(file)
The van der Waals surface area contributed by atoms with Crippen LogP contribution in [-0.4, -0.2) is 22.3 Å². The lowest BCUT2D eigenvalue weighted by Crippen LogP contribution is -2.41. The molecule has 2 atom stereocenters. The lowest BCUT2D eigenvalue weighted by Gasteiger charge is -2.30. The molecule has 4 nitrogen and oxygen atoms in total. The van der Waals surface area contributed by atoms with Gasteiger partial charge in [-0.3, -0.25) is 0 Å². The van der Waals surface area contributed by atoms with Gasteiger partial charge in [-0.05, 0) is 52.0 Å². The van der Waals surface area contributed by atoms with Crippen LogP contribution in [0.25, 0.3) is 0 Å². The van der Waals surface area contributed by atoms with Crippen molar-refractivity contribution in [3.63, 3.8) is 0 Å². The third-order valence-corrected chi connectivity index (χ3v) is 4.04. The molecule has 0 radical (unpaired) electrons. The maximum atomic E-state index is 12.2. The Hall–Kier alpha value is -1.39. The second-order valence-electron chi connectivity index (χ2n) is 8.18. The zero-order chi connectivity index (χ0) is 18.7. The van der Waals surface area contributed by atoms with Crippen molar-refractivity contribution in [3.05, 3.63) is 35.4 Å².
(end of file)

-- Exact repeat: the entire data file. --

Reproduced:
The van der Waals surface area contributed by atoms with Crippen LogP contribution in [-0.4, -0.2) is 22.3 Å². The lowest BCUT2D eigenvalue weighted by Crippen LogP contribution is -2.41. The molecule has 2 atom stereocenters. The lowest BCUT2D eigenvalue weighted by Gasteiger charge is -2.30. The molecule has 4 nitrogen and oxygen atoms in total. The van der Waals surface area contributed by atoms with Gasteiger partial charge in [-0.3, -0.25) is 0 Å². The van der Waals surface area contributed by atoms with Gasteiger partial charge in [-0.05, 0) is 52.0 Å². The van der Waals surface area contributed by atoms with Crippen LogP contribution in [0.25, 0.3) is 0 Å². The van der Waals surface area contributed by atoms with Crippen molar-refractivity contribution in [3.63, 3.8) is 0 Å². The third-order valence-corrected chi connectivity index (χ3v) is 4.04. The molecule has 0 radical (unpaired) electrons. The maximum atomic E-state index is 12.2. The Hall–Kier alpha value is -1.39. The second-order valence-electron chi connectivity index (χ2n) is 8.18. The zero-order chi connectivity index (χ0) is 18.7. The van der Waals surface area contributed by atoms with Crippen molar-refractivity contribution in [3.05, 3.63) is 35.4 Å².